James states in verse 5 that those who live in “luxury and in self-indulgence” have “fattened [their] hearts in a day of slaughter” a strong condemnation against modern consumerism.  Note also the warning Jesus provides in describing those who place emphasis on treasures of the heart, 19 “Do not lay up for yourselves treasures on earth, where moth and rust destroy and where thieves break in and steal, 20 but lay up for yourselves treasures in heaven, where neither moth nor rust destroys and where thieves do not break in and steal. 21 For where your treasure is, there your heart will be also.”  Matthew 6:19-21.

Jesus is saying that what we value most in life will capture our hearts.  His admonishment is for an eternal perspective and to focus on heavenly treasure, which comes only through a relationship with Him.  Quite simply there is no Biblical basis or “liberty in Christ” that supports the overabundance of material possessions for believers here on earth.  In fact, it is to the contrary.

Puritan Thomas Manton in his excellent commentary on James offers some instructive insights to the passage from above.  Manton refers to the rich people mentioned in James 5:1 as “worldly rich people, drowned in pleasures, puffed up with pride.”  He warns that “it is hard to possess riches without sin” and says “do not covet riches so much or please yourselves in the enjoyment of them; but look at your hearts with all the more care.”  Thomas Manton reminds us of Proverbs 30:8-9, 8 Remove far from me falsehood and lying; give me neither poverty nor riches;  feed me with the food that is needful for me, 9 lest I be full and deny you and say, ‘Who is the LORD?’ or lest I be poor and steal and profane the name of my God.”

To James 5:5 Manton adds

“they were reluctant in giving to the poor but easily and liberally spent their money on pleasures and gratifications of the flesh.  Worldly desires, though they argue every inch with grace, easily give way to corruptions.  To live always at the full is mere wanton luxury.  God gave wealth for another purpose than to spend it on pleasures.”  Finally, he advises that with our material blessings we “1. Prize them less; when you possess them, do not let them possess you. 2. Do more good. 3. Seek God all the more earnestly for grace. When you are full, you need it much.”

Consumerism reigns supreme in this country year round reaching its apex during the Christmas season and as such has become the stumbling block to the Gospel for the majority of people born in the last 100 years.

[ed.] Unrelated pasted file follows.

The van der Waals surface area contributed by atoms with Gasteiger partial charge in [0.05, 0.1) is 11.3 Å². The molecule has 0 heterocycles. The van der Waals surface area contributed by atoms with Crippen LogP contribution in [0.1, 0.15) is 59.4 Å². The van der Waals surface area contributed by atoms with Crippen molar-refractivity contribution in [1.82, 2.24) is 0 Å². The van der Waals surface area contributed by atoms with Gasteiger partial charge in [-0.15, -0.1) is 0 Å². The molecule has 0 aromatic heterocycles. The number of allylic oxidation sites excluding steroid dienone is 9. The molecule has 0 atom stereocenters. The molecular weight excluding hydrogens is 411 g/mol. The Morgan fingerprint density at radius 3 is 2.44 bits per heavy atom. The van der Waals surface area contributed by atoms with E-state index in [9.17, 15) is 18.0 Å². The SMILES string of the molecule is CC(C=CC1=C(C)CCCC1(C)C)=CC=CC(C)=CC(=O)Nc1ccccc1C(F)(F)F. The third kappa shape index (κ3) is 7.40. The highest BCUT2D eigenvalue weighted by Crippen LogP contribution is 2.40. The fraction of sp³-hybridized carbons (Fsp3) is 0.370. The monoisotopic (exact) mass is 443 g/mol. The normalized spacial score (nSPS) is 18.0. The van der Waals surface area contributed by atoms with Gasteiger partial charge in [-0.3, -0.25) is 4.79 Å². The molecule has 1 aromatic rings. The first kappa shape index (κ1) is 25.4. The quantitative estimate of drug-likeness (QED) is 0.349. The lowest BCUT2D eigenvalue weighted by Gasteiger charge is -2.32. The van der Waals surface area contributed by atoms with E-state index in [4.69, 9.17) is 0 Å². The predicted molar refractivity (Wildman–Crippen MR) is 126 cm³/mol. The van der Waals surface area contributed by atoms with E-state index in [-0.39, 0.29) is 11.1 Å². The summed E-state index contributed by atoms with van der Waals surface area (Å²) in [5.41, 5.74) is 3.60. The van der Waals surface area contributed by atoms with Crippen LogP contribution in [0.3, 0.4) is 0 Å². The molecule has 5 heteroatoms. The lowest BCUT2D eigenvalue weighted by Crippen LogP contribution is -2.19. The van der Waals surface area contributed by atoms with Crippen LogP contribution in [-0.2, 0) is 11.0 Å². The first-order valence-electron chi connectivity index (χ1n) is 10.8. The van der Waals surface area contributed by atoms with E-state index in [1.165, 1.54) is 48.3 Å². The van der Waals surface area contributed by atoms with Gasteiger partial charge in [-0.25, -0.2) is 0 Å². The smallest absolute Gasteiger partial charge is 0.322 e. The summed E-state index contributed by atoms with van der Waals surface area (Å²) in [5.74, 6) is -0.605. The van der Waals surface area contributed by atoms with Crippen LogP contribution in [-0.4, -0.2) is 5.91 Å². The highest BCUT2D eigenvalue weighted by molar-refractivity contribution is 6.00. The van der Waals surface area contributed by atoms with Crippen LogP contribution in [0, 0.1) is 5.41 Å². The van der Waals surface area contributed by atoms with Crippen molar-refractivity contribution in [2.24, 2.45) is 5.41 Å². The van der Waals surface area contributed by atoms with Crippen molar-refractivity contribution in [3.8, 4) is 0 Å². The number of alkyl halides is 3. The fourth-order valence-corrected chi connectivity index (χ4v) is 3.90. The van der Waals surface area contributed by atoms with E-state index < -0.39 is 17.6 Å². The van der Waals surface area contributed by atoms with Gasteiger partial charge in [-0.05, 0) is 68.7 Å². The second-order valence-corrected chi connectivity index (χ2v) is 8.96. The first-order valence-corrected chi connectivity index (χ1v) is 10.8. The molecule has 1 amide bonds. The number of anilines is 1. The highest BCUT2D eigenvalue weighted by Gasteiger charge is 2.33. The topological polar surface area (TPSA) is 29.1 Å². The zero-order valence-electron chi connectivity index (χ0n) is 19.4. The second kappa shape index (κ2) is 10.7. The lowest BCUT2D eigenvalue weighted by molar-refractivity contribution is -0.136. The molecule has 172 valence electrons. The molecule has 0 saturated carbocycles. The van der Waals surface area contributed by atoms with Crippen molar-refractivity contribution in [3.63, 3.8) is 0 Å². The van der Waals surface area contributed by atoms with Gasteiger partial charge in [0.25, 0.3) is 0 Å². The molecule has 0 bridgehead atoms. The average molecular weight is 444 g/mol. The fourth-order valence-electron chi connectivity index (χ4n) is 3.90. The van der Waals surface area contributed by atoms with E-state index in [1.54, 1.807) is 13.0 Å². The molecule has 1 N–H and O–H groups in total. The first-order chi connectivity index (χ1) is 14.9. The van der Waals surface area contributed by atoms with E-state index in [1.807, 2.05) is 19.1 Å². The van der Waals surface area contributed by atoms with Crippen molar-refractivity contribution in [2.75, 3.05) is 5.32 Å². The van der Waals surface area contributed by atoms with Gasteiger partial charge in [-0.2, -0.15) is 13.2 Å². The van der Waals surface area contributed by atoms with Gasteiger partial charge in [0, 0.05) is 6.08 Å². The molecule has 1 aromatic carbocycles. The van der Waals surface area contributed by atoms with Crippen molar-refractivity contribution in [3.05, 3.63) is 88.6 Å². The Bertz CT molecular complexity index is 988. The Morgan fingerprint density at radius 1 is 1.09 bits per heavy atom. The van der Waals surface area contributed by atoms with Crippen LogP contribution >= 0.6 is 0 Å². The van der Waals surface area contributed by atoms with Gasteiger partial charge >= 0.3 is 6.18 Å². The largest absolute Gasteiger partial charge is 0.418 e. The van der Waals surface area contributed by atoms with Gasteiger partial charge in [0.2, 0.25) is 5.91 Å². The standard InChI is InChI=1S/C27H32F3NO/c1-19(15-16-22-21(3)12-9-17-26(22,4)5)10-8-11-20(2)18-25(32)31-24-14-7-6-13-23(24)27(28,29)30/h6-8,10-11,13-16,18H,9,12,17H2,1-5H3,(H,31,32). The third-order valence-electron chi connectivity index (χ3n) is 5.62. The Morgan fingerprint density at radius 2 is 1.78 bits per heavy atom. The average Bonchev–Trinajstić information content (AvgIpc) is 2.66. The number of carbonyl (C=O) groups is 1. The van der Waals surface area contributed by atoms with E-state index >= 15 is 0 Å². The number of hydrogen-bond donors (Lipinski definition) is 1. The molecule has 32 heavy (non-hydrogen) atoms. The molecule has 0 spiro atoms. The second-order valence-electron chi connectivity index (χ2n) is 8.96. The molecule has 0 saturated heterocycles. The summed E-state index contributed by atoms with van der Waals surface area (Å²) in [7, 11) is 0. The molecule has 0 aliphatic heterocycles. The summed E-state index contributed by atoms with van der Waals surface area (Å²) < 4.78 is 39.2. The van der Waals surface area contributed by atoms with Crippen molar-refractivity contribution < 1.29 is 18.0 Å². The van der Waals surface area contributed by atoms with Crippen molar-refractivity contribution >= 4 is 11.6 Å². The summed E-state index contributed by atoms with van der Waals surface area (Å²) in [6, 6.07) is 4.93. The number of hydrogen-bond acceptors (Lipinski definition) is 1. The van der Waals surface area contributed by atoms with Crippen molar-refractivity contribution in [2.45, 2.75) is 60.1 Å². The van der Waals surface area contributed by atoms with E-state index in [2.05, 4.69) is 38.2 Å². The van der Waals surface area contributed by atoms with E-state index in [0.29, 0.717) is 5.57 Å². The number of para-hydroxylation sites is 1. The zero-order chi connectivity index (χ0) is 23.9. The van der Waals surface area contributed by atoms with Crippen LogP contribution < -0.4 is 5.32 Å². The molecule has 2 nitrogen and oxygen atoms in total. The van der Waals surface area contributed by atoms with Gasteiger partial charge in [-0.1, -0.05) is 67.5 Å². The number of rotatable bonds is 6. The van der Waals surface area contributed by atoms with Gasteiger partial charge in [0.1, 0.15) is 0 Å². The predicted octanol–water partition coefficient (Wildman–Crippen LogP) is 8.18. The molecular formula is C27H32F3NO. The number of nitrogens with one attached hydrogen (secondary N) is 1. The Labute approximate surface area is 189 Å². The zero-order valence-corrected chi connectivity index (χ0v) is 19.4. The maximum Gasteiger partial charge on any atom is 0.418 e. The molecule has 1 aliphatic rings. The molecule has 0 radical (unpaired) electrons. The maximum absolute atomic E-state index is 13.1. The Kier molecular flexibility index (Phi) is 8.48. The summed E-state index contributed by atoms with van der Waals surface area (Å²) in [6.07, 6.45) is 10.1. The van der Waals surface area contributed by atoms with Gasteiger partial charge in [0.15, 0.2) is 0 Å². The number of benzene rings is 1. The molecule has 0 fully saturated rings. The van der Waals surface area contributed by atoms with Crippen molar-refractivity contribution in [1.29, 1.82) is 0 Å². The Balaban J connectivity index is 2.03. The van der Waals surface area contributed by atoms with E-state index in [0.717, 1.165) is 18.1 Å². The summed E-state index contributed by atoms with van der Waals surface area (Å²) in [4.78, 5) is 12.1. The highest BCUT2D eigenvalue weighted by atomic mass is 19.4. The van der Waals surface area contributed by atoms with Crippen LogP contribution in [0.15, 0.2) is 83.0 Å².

Christian do not let the world distract you with her flashy lights, her savory ads, low prices, and next “big thing”.  It’s ok to give gifts to one another as long as it’s done so within reason, but ask yourself am I contributing to the vicious man-centered cycle of consumerism? Or am I looking for opportunities to glorify God and show the love of Christ to those whom the Lord has surrounded me with and ultimately share the greatest gift of all, Jesus Christ, with someone who has not yet received that gift.  The “good news of great joy” of which the angel speaks at the time of Christ’s birth in Luke 2:10 has nothing to do with any material gifts that fade away, but instead the amazing, awesome perfect gift that is Jesus Christ and the eternal life given to all those who repent and put their trust in Him.

“Every good gift and every perfect gift is from above, coming down from the Father of lights with whom there is no variation or shadow due to change.” James 1:17

A Great Light

“The people who walked in darkness have seen a great light; those who dwelt in a land of deep darkness, on them has light shone.” Isaiah 9:2

The Scripture’s great contrast between light and darkness is here on display through the words of the prophet Isaiah concerning, in the near, hope in the midst of the Assyrian invasion, yet in the far, a future greater in hope found in the person of our Lord Jesus Christ. In the context of Isaiah’s prophecy, which like so much of Old Testament prophecy looks toward the future and sees an amalgamation of events (often called prophetic perspective) this prophecy is set in the midst of the coming judgment on Israel as God-ordained punishment for their apostasy from God. The darkness expresses the hopelessness of the current situation, yet the language of Isaiah, “…have seen a great light” is that of the prophetic perfect, used to express the surety of a future event as though it has already happened. Commenting on this passage Calvin writes,